Many bacterial viruses (bacteriophages) have a lytic life cycle. In this cycle, the virus adsorbs to the surface of the host cell and injects its nucleic acid core through the outer covering.
Once inside, the nucleic acid takes command of the host’s metabolism to synthesize more virus particles. After the synthesis is complete, the host cell is ruptured to free new virions.
The lytic cycle takes place very quickly (about 40 minutes) and there is no delay from the time of initial penetration to lysis of the host. During the lytic cycle, the DNA of the host is broken into small segments that are about the same size as virus nucleic acid.
Occasionally, in the case of certain types of bacteriophages, during the assembly of the complete virion a small segment of host DNA is incorporated into the virus protein coat in place of the phage genome.
If the DNA found in this virus coat, for example, contains a gene for drug resistance, it may, on infection of another cell, be transferred to that cell and integrated into the endogenote, making the recipient cell drug resistant.
The integration resembles the events that take place during transformation. Because any segment of host DNA may be transferred in this way, the process is called generalized transduction.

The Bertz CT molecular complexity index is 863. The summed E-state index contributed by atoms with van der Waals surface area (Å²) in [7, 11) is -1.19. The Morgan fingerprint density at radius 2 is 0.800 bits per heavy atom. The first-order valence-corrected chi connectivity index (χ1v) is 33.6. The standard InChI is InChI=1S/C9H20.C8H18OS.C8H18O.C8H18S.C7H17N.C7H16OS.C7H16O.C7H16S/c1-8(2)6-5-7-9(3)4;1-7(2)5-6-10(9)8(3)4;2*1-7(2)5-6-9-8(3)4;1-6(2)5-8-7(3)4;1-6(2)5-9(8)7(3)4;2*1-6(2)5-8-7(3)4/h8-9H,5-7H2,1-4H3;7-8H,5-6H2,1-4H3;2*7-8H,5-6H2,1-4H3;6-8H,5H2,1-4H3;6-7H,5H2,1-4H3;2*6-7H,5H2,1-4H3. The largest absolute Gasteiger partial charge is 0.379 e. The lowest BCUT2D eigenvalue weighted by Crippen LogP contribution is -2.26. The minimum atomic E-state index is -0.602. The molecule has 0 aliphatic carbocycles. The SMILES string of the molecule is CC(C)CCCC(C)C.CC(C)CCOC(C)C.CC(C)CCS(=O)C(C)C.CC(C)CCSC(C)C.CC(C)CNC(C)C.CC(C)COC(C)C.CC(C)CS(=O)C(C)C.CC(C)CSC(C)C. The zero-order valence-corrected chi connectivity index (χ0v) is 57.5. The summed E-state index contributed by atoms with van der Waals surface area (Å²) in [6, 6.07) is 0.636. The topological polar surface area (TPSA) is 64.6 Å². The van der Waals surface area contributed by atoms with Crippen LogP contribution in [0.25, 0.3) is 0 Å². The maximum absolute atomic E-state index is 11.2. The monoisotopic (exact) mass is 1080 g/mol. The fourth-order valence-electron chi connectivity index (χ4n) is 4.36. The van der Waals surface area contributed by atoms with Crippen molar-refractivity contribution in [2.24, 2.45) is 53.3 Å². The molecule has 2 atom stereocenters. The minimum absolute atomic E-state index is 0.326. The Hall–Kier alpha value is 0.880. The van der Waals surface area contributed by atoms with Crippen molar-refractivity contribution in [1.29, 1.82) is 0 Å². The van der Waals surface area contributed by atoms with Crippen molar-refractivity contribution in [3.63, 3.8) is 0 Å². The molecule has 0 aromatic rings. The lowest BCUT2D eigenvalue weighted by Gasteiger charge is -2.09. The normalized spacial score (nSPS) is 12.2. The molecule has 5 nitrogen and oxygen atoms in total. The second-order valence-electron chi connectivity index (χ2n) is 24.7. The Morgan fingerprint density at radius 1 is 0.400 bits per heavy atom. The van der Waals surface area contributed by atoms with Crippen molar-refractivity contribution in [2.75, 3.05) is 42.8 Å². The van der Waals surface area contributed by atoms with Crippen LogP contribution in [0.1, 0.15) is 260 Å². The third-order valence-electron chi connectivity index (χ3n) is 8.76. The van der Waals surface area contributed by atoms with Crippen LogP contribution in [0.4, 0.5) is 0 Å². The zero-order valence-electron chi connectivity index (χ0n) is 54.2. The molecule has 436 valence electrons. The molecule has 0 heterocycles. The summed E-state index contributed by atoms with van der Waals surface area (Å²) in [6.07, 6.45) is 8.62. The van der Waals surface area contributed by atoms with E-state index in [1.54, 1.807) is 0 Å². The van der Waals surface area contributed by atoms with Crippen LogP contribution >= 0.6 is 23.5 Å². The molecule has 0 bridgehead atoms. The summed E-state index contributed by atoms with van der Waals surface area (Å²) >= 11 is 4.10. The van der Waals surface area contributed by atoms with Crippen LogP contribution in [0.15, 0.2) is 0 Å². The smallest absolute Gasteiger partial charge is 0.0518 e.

In the lysogenic, or latent, life cycle, lysis of the cell does not take place after the nucleic acid has penetrated the host. The virus integrates into the host chromosome, where it is called a prophage (previrus), and it replicates as part of the host chromosome.
In this condition, the host cell is called a lysogenic bacterium because it is capable of being destroyed at a later time if the virus prophage becomes active and reenters the lytic cycle.
The delay of host destruction that is characteristic of the lysogenic cycle results in the formation of many generations of lysogenic bacterial cells. During the period between virus infection and lysis, these virus-infected bacteria may function as active pathogens.
The potential for specialized transduction of bacteria begins when the prophage shifts into the lytic cycle and accidentally incorporates an adjacent section of the host DNA into the virus core.
When the modified prophage emerges from the host chromosome, it takes command of cell metabolism and synthesizes more protein coat and nucleic acid core. Since there is a different gene on the plasmid, it too is synthesized and incorporated into all the new virions.
When the lytic cycle is completed, a hundred or so of the virions may be released from the host cell. Each of these contains the new gene. The virions may infect other bacteria of the same susceptible species and integrate this gene into the endogenote, thus transduction them to recombinant forms.
If the gene being transferred by transduction is for drug resistance, it is easy to see how portions of a bacterial population may develop this genetic trait.